In his own words, Mbeki stated that Malema wants to deepen divisions within the ANC and frustrate its efforts to forge renewal in the party.

Implicit in these assertions made by Mbeki are two things. The first one is that Malema is averse to the ANC reuniting and mending the wall as it were. If this interpretation were to be correct, it would mean that Malema would want the ANC to remain divided so that his own party, the EFF, would capitalise on those divisions and gain momentum at the ANC’s expense.

The second interpretation of Mbeki’s contention is that Malema is drawing from the apartheid tactics of sowing divisions within the ANC. Assuming that this interpretation is correct, it would be the most dangerous.

The apartheid operatives infiltrated the ANC with two intentions. The first one was to suck information on what the ANC was planning to do and feed that information to their apartheid handlers. The second intention was to weaken the ANC so that it would never be able to oust the apartheid regime.

Now, if Malema were to use the same apartheid tactics, that would be a cause for concern.

Under apartheid, the issue of spies and askaris [former liberation movement activists who worked for the apartheid Security Branch, providing them with information, as well as identifying and tracing former comrades] cost many liberation fighters their lives.

Within this context, the labelling or portrayal of Mbeki and Fraser as orchestrators of Ramaphosa’s political demise has the potential to put their lives in danger, albeit in a slightly different context from that which prevailed under apartheid.

Perhaps, the question that needs to be addressed is whether Fraser’s claims about the Phala Phala matter have basis. Once this is established, the issue of collusion or the absence thereof would be nullified. The focus would turn to real facts and deal with them.

Another important angle on this matter would be to establish how Fraser got access to the information he used to prepare his affidavit. If he was assisted by Mbeki, then Malema would be vindicated. On the contrary, if Mbeki had nothing to do with this whole matter, perhaps Malema would owe Mbeki an apology.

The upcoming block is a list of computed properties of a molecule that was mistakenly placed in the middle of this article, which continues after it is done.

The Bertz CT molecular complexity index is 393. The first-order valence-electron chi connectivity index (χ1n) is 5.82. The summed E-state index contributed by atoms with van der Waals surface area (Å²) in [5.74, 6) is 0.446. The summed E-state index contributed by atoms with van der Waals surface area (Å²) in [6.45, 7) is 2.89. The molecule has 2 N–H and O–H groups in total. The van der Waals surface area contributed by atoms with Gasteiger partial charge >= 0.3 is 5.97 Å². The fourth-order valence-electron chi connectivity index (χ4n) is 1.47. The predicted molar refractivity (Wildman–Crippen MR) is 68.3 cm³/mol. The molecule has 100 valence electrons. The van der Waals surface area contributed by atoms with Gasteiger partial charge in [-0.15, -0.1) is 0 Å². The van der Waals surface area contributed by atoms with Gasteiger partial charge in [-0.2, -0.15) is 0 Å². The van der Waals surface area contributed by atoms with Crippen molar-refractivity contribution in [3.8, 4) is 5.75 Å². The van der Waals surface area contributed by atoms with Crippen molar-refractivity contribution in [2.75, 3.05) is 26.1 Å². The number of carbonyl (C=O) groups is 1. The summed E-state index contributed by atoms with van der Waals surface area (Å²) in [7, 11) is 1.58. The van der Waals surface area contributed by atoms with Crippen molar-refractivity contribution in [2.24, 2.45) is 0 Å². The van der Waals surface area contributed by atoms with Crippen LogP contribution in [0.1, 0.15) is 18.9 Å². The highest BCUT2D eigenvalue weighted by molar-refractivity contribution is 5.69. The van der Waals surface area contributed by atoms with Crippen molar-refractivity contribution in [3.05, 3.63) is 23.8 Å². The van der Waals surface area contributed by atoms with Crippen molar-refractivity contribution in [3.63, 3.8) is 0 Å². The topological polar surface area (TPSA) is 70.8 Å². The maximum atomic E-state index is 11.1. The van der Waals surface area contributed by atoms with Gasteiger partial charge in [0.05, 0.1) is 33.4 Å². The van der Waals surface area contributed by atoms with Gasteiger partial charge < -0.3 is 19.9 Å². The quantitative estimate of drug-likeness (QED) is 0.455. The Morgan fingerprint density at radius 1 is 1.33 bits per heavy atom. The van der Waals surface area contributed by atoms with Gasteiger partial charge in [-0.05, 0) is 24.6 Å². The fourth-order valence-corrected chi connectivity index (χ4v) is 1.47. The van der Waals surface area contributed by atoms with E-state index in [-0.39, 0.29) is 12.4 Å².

Before I conclude this piece, it would be important to try and understand what might have triggered Malema’s claims. Not so long ago, Mbeki openly drilled holes in the claims made by Ramaphosa’s administration on how it plans to address South Africa’s triple challenges of poverty, inequality and unemployment. He argued that government has no plan at all to address these challenges! Some interpreted this honest observation as a personal attack on Ramaphosa, which was not the case.

Ramaphosa also played into the gallery when he tacitly responded to this constructive criticism during his address while closing the ANC’s KZN provincial conference. By taking a defensive stance, Ramaphosa opened himself to even more criticism. At the same time, he made it possible for other politicians like Malema to use this issue to advance their own objectives.

But Mbeki did not make his statements clandestinely or in secrecy. He openly took issue with his own party’s inability to address the challenges outlined above. Therefore, any insinuation that he is engaging in a secret plan with Fraser to oust Ramaphosa is not even plausible, let alone being justifiable.

What is clear from this discussion is that there is more to read from the feud between Malema and Mbeki. At one level, it is an issue that concerns the two of them and should be understood in that context. At another level, it is an issue that speaks to the ANC’s factional politics and how these politics have transcended party boundaries to influence activities elsewhere. Thirdly, the incident serves as a reminder that although apartheid is gone, its remnants (evidenced in its teachings and practices) remain alive. These remnants are used to interpret some of the current developments in the realm of politics. This is the approach that Mbeki has taken in his response to Malema’s accusations that he is colluding with Fraser.

Therefore, the feud between Malema and Mbeki should not be taken lightly. On the one hand, it is a personal and a political matter, which that concerns the two politicians. On the other hand, it is a legal matter that might appropriately be ventilated in a court of law.

In the final analysis, the question arises: was Malema’s accusations against Mbeki necessary and justifiable? My response is that without concrete evidence, Malema was not supposed to have made these claims. The fact that these accusations were unprovoked buttresses my contention that perhaps Malema should not have made them in the first place. But now that he has made them, we have to respond.

* Bheki Mngomezulu is professor of Political Science and International Relations at the University of the Western Cape

This article is original to the The African. To republish, see terms and conditions.